(Anja Kristine Salo/Indigenous Peoples in the Barents Euro-Arctic Region, 09 October 2012) -- 130 representatives from the government, indigenous peoples and business met in Tromsø on September 10 to discuss extractive industries in the Barents Region, an area where indigenous peoples have lived their traditional life for centuries. "It is huge uncertainty connected to what's happening up north. The indigenous peoples' opinions are not taken into account as often as we would have wanted. This is a great problem," says the President of the Norwegian Sami Parliament, Mr. Egil Olli. He is one of the participants at the seminar arranged by the Norwegian Foreign Ministry and the Working group of Indigenous Peoples in the Barents Region. Scientists, representatives from the mining industry, local, regional and national government officials were also present at the seminar. Many sensitive, difficult and important question and challenges facing member states, indigenous peoples and business entities in the Barents region were addressed at the seminar. "We face a great risk of evolving conflicts between states, indigenous peoples and other stakeholders in this bonanza of oil, natural gas, minerals and plentiful waters in the Arctic. The indigenous peoples in the Arctic have to find the equilibrium in this boom and tackle these challenges, hopefully in co-operation with the national states, business entities, UN and other, regional and international bodies," says Lars Anders Baer, Chairman of the Working group of Indigenous peoples in the Barents Region. The State Secretary at the Norwegian Ministry of Foreign Affairs stressed that the indigenous peoples must be consulted.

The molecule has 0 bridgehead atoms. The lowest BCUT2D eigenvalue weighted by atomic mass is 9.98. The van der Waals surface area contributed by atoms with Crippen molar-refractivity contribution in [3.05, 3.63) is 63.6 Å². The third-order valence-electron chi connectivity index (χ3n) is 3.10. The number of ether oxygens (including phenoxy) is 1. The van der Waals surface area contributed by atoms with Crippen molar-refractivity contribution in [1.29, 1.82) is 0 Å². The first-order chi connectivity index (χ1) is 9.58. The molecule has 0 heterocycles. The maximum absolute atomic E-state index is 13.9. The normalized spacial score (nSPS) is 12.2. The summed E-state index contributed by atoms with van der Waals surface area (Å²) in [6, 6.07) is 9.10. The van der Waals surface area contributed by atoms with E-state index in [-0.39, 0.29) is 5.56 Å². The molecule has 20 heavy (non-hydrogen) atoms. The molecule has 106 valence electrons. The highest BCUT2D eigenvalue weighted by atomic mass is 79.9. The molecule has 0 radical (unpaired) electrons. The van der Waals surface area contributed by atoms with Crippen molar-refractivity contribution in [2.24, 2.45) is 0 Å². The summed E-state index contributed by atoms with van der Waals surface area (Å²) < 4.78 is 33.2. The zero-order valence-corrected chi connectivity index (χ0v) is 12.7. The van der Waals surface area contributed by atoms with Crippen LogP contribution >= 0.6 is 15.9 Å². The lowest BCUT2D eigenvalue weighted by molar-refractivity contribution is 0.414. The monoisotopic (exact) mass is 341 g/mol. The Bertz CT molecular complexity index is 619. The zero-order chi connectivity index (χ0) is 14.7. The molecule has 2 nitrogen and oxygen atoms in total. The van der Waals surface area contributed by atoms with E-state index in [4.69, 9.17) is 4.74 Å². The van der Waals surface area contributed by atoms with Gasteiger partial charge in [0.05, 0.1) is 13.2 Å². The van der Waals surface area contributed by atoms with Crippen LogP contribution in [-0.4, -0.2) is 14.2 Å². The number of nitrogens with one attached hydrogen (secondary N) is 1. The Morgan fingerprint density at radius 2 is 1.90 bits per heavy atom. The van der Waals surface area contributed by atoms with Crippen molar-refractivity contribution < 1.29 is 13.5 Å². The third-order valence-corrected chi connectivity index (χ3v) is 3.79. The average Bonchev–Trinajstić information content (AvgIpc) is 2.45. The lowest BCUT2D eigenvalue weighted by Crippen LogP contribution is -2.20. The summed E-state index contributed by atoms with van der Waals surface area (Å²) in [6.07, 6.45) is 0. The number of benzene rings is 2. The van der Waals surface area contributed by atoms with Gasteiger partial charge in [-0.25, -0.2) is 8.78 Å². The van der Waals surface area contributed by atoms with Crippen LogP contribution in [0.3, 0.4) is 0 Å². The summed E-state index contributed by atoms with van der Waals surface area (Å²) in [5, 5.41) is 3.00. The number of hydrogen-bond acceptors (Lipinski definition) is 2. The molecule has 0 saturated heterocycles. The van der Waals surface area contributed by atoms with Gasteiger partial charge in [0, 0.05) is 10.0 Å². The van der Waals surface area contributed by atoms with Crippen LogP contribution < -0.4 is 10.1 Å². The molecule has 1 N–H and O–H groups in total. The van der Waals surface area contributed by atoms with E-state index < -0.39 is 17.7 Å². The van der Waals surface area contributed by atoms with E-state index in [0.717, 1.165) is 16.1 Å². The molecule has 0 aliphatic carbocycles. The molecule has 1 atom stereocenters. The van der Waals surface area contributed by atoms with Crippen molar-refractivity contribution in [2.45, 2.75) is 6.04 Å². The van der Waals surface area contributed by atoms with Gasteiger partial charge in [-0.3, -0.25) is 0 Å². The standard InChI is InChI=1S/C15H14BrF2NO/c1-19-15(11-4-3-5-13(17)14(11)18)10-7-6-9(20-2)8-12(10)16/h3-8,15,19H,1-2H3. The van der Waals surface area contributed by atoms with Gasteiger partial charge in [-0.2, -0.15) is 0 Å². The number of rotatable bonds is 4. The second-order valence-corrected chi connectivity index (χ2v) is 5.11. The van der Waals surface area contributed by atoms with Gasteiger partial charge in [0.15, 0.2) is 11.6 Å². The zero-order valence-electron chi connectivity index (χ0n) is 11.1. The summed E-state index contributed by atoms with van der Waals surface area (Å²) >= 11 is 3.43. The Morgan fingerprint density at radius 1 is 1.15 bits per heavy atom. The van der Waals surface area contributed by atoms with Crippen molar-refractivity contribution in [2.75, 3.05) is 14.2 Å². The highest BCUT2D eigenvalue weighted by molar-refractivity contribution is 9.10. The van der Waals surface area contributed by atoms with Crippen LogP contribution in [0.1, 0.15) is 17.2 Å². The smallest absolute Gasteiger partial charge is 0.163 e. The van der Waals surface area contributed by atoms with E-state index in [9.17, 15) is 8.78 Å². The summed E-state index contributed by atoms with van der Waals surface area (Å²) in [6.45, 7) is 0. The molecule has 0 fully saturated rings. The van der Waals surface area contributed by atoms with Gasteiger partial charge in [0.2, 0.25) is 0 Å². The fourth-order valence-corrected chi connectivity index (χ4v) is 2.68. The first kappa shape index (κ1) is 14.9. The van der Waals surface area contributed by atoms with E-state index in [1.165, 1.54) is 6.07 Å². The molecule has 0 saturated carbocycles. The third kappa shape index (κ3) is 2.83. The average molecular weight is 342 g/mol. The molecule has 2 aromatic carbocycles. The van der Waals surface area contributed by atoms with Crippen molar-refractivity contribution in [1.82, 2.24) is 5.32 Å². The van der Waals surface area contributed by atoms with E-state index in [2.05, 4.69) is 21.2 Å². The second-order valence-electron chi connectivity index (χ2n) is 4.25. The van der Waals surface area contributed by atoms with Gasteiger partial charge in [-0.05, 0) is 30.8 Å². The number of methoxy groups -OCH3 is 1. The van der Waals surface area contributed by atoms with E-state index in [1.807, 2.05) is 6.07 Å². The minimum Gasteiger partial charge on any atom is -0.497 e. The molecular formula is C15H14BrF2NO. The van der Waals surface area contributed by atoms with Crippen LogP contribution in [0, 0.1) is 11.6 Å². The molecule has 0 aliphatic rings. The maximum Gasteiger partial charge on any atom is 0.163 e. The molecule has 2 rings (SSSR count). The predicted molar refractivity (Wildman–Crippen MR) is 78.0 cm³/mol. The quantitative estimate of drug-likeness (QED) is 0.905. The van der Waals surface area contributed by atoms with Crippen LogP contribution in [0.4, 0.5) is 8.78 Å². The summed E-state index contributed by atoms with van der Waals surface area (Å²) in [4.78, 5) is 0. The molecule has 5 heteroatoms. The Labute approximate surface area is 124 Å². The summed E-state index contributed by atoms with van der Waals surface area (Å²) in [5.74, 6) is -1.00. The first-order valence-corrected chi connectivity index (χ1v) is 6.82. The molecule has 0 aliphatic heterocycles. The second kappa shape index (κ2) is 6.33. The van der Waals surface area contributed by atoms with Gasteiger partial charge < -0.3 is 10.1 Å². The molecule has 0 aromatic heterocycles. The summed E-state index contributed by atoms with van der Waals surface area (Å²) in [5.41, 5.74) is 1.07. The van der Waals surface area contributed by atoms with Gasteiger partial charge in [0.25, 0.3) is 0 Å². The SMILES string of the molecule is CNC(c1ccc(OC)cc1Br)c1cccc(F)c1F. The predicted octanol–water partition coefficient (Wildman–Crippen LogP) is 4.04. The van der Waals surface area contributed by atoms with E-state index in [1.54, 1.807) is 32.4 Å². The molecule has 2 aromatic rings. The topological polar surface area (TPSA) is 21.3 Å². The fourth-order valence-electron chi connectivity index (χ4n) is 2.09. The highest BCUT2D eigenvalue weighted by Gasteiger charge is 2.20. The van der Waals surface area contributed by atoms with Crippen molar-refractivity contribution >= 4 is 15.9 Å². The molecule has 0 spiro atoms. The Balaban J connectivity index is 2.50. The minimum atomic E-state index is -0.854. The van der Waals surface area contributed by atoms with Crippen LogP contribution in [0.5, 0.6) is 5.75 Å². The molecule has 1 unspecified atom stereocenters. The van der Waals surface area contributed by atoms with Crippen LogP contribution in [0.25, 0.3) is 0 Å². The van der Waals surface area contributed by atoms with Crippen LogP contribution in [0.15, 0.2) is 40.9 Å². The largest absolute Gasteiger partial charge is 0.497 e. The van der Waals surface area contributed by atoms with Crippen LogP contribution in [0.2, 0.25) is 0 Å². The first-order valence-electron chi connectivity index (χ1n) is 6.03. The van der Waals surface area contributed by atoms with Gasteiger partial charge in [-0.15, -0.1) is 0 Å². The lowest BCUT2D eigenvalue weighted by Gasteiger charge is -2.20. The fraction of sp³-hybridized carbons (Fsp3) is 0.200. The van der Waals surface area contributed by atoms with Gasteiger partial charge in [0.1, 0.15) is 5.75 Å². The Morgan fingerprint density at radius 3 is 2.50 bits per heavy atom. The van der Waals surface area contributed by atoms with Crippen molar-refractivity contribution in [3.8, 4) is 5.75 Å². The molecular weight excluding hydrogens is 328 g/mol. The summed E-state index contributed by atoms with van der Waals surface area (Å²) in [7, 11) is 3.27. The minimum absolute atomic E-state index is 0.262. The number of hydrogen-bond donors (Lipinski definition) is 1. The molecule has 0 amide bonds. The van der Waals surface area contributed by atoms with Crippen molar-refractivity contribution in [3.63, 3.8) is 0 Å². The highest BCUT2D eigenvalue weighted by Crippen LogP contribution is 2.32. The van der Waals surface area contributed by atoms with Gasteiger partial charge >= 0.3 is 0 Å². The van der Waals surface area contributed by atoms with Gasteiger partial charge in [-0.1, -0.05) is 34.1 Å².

Posted 12 October 2012; 4:38:30 PM. Permalink